by Paul Larsen
We all have stories about how travel breaks down walls and builds bridges of understanding and respect. For some of us the travel is walking across the street or driving to the next community. For others it is flying across the oceans.
As I stepped off the plane in Cairo, a stranger greeted me. There was something familiar about him. It was as if I knew Youssef* my whole life. In the days that followed we travelled through Egypt together and climbed to the top of Mount Sinai. I felt a close brotherly connection to Youssef. We had much in common. Yet we had differences too. I remember my reaction to the story he told of the Holy Family. “During their escape to Egypt they had to move from place to place because they were not very popular. It seems legend has it wherever the baby Jesus went the idols crumbled.” As I heard the story, my mind raced to the Bible. I had never read that story in the Bible. I pondered the conversation between Mary and Jesus at the wedding in Cana when He said, “My time has not yet come.” I was uncomfortable recalling John’s warning at the end of Revelation not to add to or take away from the book. Yet the same author acknowledged in the Gospel of John that all the Jesus did could not possibly be contained in this Gospel letter. I asked myself, “Why could this not be true, after all look at the Ark of the Covenant and this Baby was the Son of God.?” True or not, what I realized was the deep connection I had with the Spirit in my new friend. Youssef and his family have stayed in my home in the US. During the Arab Spring I stayed in contact with him. He had such a sense of peace about him and always reminded me that whatever happened, God was in control. It spoke to me loudly and put my own worries into perspective.
Travel opens eyes and adds perspective. I have discovered time and again we have more in common than we have differences. In Youssef’s case we shared a common belief in Jesus as the Son of God and our Savior. Not all of my treasured friends across the globe share that same belief. Levi* is an Israeli Jew, a friend, and mentor. His Jewish faith is different than mine but we can talk about the differences. He has taught me much and taken me to places where the Bible comes to life. Now every time I read the Bible, I see it too. Levi’s sense of family and values and desire for peace speak to me. During the spring of 2014 I travelled through the Holy Land with an orchestra whose dream was to perform together with Hebrew University in Jerusalem and Edward Said National Conservatory of Music of Bethlehem. Though the orchestra played in Israel and Palestine, the nature of politics kept that dream from happening. I hold out hope that someday it might happen. The political climate was heating up and I was disturbed by what I was hearing and seeing. One day as the orchestra rehearsed in Jerusalem, I walked through the streets to an outdoor café and expressed my concerns to Levi. He responded, “You are an American Christian. I am an Israeli Jew. Look around you. What do you see?” We were surrounded by Arab Muslim families. Children were playing as mothers watched them. Young people were having conversations and no one seemed to notice the differences amongst us. Levi was right that this is the way it can be, when we see each other as people and listen to one another. There is always hope. A few days earlier I had I met my Arab Christian friend Boutros* and his wife in their home in Bethlehem renewing a friendship that began with Boutros helping me to see the Christmas story in another light and the culture of the times. Boutros too was an aspiration of hope. Over the years he has taught me to see through different lenses, from different viewpoints.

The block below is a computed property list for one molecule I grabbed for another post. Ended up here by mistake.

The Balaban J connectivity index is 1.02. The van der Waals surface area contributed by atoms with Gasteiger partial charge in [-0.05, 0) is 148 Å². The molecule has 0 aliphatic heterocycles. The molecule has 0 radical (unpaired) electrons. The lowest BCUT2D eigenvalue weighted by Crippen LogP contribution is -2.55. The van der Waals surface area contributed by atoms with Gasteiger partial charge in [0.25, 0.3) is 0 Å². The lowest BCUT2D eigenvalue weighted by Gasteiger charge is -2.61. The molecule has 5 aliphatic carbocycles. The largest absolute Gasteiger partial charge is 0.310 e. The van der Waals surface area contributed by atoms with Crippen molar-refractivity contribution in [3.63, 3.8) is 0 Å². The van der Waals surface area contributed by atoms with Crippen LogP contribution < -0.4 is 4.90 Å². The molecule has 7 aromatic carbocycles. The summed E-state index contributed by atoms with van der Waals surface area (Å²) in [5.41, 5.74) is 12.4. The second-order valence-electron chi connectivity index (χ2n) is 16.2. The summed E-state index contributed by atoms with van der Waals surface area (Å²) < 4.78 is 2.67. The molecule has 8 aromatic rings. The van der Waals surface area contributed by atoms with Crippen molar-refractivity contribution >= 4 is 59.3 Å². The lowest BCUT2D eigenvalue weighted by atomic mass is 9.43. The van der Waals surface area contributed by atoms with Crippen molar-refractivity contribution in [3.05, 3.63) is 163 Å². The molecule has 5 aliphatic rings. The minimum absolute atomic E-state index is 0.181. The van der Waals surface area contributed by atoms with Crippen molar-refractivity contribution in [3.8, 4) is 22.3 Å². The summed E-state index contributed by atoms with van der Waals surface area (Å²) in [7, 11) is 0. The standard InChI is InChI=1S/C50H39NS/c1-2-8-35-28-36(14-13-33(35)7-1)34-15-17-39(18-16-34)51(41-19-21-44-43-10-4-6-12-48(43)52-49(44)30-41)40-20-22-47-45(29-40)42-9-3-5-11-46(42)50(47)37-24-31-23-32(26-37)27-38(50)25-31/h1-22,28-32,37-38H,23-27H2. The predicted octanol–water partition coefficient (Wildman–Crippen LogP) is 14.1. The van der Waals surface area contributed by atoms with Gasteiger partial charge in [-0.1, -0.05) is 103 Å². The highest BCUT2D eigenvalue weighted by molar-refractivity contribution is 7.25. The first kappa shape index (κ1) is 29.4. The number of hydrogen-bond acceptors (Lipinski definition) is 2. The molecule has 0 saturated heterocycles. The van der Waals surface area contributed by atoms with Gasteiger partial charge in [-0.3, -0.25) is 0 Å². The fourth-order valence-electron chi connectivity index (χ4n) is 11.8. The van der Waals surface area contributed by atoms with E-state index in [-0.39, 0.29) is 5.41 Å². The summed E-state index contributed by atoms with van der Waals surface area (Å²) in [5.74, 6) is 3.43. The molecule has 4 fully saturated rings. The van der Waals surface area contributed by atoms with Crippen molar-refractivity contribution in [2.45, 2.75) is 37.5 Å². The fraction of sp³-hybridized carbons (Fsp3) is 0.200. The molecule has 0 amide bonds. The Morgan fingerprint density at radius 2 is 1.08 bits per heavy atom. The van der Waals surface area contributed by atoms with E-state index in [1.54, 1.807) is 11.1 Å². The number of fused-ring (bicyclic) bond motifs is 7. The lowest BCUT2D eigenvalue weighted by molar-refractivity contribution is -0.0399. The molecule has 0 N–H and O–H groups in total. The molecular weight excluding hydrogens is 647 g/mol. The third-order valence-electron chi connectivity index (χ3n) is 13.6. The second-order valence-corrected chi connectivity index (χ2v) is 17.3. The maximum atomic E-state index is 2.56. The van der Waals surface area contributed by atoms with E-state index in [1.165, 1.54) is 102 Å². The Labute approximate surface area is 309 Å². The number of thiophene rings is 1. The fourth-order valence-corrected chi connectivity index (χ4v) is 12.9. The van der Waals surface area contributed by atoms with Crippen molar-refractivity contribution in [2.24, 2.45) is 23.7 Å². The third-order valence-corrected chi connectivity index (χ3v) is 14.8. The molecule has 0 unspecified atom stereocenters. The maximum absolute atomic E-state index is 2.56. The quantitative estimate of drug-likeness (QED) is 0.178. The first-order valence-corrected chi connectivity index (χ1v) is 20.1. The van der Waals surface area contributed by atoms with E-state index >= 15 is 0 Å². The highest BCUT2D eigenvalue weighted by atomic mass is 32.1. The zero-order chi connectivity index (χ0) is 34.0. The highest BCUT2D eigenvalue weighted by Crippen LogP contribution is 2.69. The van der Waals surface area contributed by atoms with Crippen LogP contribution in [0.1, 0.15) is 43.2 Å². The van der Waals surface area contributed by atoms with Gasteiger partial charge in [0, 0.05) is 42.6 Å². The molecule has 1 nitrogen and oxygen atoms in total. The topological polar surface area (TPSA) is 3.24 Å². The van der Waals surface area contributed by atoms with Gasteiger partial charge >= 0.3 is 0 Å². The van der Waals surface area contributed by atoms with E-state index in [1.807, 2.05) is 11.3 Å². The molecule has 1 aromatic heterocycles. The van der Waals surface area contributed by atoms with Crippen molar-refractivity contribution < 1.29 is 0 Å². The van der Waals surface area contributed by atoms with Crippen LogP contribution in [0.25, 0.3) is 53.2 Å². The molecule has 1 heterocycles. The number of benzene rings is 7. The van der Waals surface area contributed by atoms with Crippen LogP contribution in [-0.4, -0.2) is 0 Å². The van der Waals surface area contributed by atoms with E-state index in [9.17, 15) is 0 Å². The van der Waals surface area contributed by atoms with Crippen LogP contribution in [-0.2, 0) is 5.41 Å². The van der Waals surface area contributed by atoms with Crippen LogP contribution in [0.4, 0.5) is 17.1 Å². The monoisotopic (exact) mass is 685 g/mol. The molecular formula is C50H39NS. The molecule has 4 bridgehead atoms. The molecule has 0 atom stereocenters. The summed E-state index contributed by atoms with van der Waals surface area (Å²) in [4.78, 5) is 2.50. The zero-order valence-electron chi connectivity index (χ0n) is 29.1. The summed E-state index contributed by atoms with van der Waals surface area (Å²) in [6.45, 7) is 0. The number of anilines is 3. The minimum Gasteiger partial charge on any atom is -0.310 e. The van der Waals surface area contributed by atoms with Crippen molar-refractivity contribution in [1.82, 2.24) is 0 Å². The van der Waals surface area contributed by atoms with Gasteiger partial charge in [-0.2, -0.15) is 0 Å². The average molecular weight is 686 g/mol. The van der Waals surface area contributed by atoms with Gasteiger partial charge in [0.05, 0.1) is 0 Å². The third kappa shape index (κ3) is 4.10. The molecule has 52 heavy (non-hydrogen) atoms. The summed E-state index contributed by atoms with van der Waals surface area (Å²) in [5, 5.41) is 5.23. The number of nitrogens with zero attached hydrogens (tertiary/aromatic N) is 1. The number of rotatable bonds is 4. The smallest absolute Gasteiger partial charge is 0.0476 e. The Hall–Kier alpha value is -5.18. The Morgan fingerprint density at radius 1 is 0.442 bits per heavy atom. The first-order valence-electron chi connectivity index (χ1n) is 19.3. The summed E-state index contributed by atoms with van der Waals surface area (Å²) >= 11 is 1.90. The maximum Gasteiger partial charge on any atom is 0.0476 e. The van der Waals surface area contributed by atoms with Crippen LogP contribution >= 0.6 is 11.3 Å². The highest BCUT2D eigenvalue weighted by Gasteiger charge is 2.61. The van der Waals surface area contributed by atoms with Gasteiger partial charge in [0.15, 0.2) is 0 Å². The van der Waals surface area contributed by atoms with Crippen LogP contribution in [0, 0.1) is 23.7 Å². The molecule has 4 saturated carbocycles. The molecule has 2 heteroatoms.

Next year I will return to Wittenberg where five hundred years ago, Martin Luther posted the 95 Thesis on doors of the Castle Church. As I have studied Reformation history, I do not think Luther initially intended to start a new church, but rather to address reforms he felt were needed. Yet what troubles me the most in my studies is it seems Luther and Zwingli agreed on everything except understanding of Communion and because of that people died on the battlefield. We do the same thing today. It just manifests itself differently.
I wonder what would happened if we travelled more, across the street or over the ocean. I wonder what would happen today if we listened more and shouted less. Perhaps bridges would be built. Perhaps we would discover we have more in common than we have differences. As a Christian, my heart’s desire is for people to know Jesus as their Savior, and yet I deeply treasure and love ALL the people I have met in my travels. I have listened and learned from our faith differences often discovering we have more in common than we think. In the process I have grown in my own faith too.
*Real names are not being used in this article.
Paul Larsen chairs the Advisory Council for the Faith Travel Association (FTA) and sits on the Board of Directors of the National Tour Association (NTA). He has led tours to the Middle East, Europe, North and Central America. He has had the privilege to serve on travel-related panel discussions, monitor seminars, grant public interviews, publish travel-related articles and host conferences on “Peace Through Travel.” He also serves in a variety of leadership roles in his neighborhood, community and church including on the Board of Directors for TEAM Rochester and on his church Elder Board and as Director of Outreach and Missions. He has lead mission trips to Haiti and Central America.
Paul and his wife, Lynn live in Rochester, Minnesota where he serves as President of Ed-Ventures, inc. which is an international tour operator that offers tours and customized travel to six continents.